How to Address a Drinking Problem
The 2010 Singapore Mental Health Study lists alcohol abuse as one of Singapore’s three most common mental health disorders. Consistent consumption of too much alcohol isn’t just bad for a person’s health; it can also ruin his or her relationships, career, and life goals. Discover what you can do to help yourself or someone you know find freedom from alcohol abuse.
Understand How It Starts
One young man recalls how his uncles and other family members would encourage him to have a drink at family celebrations. They treated it as a bonding experience, a way to connect and to party with each other. ” It was all about being funny and jovial,” he says. ” I just gulped it down, and that was it, but over the years I started to like it.”
Before long, this young man’s liking for alcohol turned into an uncontrollable addiction. At one point, he was consuming between 36–40 cans of beer in a single day. He was wrecking his health and destroying his chances of a normal, fulfilling life.
Recognise the Signs of Abuse and Addiction
Dr. Gomathinayagam Kandasami serves as the chief of the Addiction Medicine Department of the National Addictions Management Service (NAMS). He explains that people who cannot function normally without having a drink first have definitely crossed the line into alcohol abuse. As the problem worsens, the signs of addiction become more obvious. “If they don’t drink, they will develop a lot of withdrawal symptoms,” he says. “They could get shakes or sweats when they wake up in the morning, so they end up drinking a can of beer to start their day.”
Recognise the Need for Help
According to the official 2010 Singapore Mental Health Study, 96.2% of people affected by alcohol abuse do not get help for their addiction. Many consume massive amounts of alcohol for years, spending their money, neglecting their careers and families, and ruining their health. At last, a crisis or the action of friends and family may force the addict to seek help. By that time, he or she may have permanently damaged the brain or liver.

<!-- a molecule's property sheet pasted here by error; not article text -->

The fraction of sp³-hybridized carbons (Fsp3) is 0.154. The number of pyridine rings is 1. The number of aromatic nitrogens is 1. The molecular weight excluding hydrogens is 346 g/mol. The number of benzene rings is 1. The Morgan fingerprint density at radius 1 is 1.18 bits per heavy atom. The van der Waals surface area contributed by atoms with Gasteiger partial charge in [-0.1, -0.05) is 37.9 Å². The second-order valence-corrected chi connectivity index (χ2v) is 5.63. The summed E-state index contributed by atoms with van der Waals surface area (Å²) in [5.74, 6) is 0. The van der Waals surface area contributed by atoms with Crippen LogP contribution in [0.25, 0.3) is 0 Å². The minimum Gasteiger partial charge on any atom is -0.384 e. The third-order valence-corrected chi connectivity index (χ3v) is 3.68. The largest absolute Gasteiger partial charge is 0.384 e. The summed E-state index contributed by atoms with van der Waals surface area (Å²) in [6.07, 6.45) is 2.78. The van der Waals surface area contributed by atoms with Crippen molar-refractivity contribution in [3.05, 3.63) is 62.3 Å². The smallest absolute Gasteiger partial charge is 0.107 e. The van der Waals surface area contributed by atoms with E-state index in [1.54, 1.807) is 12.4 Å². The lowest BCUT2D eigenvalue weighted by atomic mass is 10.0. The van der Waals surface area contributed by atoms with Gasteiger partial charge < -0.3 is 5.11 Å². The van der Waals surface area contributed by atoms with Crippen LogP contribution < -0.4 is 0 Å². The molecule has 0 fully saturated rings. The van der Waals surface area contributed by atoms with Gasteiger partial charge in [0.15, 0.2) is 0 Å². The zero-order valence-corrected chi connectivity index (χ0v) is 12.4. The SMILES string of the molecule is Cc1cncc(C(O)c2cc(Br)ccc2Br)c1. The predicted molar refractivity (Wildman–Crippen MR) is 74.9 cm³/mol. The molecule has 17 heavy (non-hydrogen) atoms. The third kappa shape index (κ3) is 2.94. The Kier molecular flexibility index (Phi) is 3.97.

Discover What Singapore is Doing to Help
The European Chamber of Commerce and the Singapore Nightlife Business Association are working together to ensure that their patrons are drinking responsibly. Servers, staff, and bartenders are being trained to notice when someone is drinking heavily and regularly so that they can address the problem in an appropriate way rather than enabling the alcohol abuse.
The ECC and SNBA are also exploring the possibility of using Training for Intervention Procedures (TIPS), which is a current programme in the United States. Not only do such programmes help addicts, they also benefit others by reducing the number of alcohol-related incidents and making Singapore a safer place to enjoy time with friends in the evening.
News Feed from Adelphi Psych Medicine Clinic
Source: Channel News Asia, 29 April 2017
Originally published at adelphipsych.sg on October 16, 2017.